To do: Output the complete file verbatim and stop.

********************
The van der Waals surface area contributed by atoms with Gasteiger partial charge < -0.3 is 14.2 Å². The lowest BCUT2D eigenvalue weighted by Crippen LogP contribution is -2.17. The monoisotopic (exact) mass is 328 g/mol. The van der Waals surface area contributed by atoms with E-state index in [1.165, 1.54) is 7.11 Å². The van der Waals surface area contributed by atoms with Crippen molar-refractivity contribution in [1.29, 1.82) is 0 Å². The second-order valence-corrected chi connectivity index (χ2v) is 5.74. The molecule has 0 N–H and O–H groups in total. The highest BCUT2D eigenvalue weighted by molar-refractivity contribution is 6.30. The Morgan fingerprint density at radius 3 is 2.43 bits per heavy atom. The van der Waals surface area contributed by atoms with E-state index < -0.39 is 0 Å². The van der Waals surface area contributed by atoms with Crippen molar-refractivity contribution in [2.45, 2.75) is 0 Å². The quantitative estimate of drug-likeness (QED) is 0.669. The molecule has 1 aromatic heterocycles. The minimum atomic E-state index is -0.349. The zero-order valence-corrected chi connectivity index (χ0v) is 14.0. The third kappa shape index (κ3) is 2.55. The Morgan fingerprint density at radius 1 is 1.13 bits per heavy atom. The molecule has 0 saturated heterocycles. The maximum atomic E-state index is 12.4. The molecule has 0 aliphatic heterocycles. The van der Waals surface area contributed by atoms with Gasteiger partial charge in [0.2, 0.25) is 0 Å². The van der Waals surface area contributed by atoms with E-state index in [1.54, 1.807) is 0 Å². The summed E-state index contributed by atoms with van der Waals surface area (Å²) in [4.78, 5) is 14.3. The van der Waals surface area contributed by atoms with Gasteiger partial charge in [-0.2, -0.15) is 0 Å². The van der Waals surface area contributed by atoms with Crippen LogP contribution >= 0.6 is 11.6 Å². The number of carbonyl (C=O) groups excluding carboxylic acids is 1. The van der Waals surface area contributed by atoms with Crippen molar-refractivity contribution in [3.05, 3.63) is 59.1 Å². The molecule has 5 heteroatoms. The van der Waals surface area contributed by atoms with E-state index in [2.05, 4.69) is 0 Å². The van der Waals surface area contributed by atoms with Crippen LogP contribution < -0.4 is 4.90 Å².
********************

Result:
The van der Waals surface area contributed by atoms with Gasteiger partial charge < -0.3 is 14.2 Å². The lowest BCUT2D eigenvalue weighted by Crippen LogP contribution is -2.17. The monoisotopic (exact) mass is 328 g/mol. The van der Waals surface area contributed by atoms with E-state index in [1.165, 1.54) is 7.11 Å². The van der Waals surface area contributed by atoms with Crippen molar-refractivity contribution in [1.29, 1.82) is 0 Å². The second-order valence-corrected chi connectivity index (χ2v) is 5.74. The molecule has 0 N–H and O–H groups in total. The highest BCUT2D eigenvalue weighted by molar-refractivity contribution is 6.30. The Morgan fingerprint density at radius 3 is 2.43 bits per heavy atom. The van der Waals surface area contributed by atoms with E-state index < -0.39 is 0 Å². The van der Waals surface area contributed by atoms with Crippen molar-refractivity contribution in [2.45, 2.75) is 0 Å². The quantitative estimate of drug-likeness (QED) is 0.669. The molecule has 1 aromatic heterocycles. The minimum atomic E-state index is -0.349. The zero-order valence-corrected chi connectivity index (χ0v) is 14.0. The third kappa shape index (κ3) is 2.55. The Morgan fingerprint density at radius 1 is 1.13 bits per heavy atom. The molecule has 0 saturated heterocycles. The maximum atomic E-state index is 12.4. The molecule has 0 aliphatic heterocycles. The van der Waals surface area contributed by atoms with Gasteiger partial charge in [0.2, 0.25) is 0 Å². The van der Waals surface area contributed by atoms with E-state index in [1.54, 1.807) is 0 Å². The summed E-state index contributed by atoms with van der Waals surface area (Å²) in [4.78, 5) is 14.3. The van der Waals surface area contributed by atoms with Gasteiger partial charge in [-0.2, -0.15) is 0 Å². The van der Waals surface area contributed by atoms with Crippen LogP contribution >= 0.6 is 11.6 Å². The number of carbonyl (C=O) groups excluding carboxylic acids is 1. The van der Waals surface area contributed by atoms with Crippen molar-refractivity contribution in [3.05, 3.63) is 59.1 Å². The molecule has 5 heteroatoms. The van der Waals surface area contributed by atoms with E-state index in [2.05, 4.69) is 0 Å². The van der Waals surface area contributed by atoms with Crippen LogP contribution < -0.4 is 4.90 Å².